Chang: Actually, this is not the first time that I used this strategy. I have been using this strategy for my last company as well where we did see a really strong growth from there. The more interesting thing is that when you combine the qualitative research, you will actually be able to identify– Sometimes, you’re going to surprise yourself and you’re going to find a user segment that you have not thought about at all. You will find users really creative and they will find creative ways to use your app.
Esther: Do you have an example of a surprising market or a surprising user group that you uncovered in this way?
Chang: Previously, we were thinking that it’s only people who will have a lot of meetings that they will use our app, but we then realized that we have a lot of interesting user cases. People can actually do voice memos using us. They can actually send the voice messages using us. A lot of people, they’re just starting to use Otter for different conferences. We also see a lot of podcasters, they started using us to record their sessions and to transcribe them, to prepare them to transcribe their podcast or to transcribe their podcast sessions into written content so that they share them on their website or where they can share on social media as well.
Esther: That’s completely separate to a meeting, that’s a completely new used case. That’s very cool. Okay, I’m going to shift a little bit into another strategy that has worked well for you guys, which is something I’d say that the industry has definitely been talking about for a while, which is personalization. Tell us a bit about how far you went with personalization for Otter. What did you guys start to implement?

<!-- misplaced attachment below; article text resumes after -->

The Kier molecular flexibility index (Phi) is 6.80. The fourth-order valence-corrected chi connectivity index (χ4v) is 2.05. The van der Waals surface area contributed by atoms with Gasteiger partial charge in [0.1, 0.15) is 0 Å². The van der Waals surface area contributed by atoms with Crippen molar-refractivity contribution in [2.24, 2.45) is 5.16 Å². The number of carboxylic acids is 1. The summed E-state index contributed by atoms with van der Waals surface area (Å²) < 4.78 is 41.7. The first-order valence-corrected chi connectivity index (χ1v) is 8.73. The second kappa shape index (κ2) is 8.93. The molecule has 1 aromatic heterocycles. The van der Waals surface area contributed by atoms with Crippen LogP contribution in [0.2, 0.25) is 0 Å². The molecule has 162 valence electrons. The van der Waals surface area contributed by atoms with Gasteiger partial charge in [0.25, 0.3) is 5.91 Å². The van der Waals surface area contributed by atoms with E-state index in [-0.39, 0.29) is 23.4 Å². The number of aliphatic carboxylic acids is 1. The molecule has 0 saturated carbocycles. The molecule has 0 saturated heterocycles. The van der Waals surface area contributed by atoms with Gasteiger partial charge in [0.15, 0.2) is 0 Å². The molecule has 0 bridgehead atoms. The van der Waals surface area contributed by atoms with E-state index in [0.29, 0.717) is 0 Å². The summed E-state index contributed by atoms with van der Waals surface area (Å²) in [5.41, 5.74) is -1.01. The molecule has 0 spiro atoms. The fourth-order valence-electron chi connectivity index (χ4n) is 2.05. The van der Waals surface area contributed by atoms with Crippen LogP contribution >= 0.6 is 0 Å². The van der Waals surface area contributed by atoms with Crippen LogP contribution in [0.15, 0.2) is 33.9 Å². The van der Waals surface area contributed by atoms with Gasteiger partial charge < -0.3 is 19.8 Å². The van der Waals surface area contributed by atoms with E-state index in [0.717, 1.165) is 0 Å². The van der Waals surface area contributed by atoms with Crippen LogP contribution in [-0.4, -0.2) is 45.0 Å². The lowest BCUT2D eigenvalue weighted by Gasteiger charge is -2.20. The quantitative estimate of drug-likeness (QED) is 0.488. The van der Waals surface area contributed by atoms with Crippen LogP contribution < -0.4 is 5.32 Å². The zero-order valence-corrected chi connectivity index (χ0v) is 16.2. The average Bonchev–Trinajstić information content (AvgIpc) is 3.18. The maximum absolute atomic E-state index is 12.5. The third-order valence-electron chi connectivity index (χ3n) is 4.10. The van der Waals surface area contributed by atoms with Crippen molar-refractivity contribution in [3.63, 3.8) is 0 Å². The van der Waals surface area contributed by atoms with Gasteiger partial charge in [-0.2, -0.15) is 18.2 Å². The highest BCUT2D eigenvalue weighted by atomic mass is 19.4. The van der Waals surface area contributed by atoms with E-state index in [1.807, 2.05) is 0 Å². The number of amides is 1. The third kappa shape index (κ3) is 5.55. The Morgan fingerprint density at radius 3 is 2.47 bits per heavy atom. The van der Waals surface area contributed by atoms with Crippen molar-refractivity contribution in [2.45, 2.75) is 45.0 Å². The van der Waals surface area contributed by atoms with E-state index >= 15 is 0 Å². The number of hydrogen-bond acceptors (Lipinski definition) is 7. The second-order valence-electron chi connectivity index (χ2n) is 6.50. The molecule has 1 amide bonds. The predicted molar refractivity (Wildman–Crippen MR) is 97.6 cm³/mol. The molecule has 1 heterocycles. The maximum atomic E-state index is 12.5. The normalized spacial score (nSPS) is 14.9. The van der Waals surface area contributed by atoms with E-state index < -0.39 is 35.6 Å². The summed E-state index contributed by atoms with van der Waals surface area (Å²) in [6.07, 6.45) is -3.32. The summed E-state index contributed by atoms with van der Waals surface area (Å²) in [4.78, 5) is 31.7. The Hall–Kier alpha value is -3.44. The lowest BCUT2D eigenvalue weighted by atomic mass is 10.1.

Chang: The examiner gave [unintelligible 00:09:48] that they snatched it for Otter so at my last company, we have been focusing a lot on that and we had each targeted. With each targeting, we actually have a different onboarding flow. For example, when we’re targeting people from certain states, then we will have an icon picture from that state in our ads and we will also have the same picture there following all the way through our onboarding flow as well. All our onboarding flow, onboarding questions and onboarding emails, they will also be personalized based on the targeting. Sometimes, it can be a location targeting. It also can be gender targeting and the ad can be a different use case that targeting as well.
Esther: How do you figure out what kind of– For geography, it’s pretty straightforward, right? You’re looking for landmarks from the location that people are in. How do you decide what kind of personalization elements you’re using for other demographics like gender, like age? How do you know what content to show them? Do you experiment with that or do you have an idea ahead of time?
Chang: We have some initial ideas and we have done a lot of experiments. The highest record, we are running more than 100 different versions of our onboarding flow.
Esther: Wow, all at the same time?
Chang: Yes, they’re all at the same time and for different targeting and some may be testing against each other.
Esther: How far do you go? If I’m a female from Boston aged 30, am I seeing something completely different from a male from Boston aged 30 than a female from California? How many layers deep are you going in the personalization?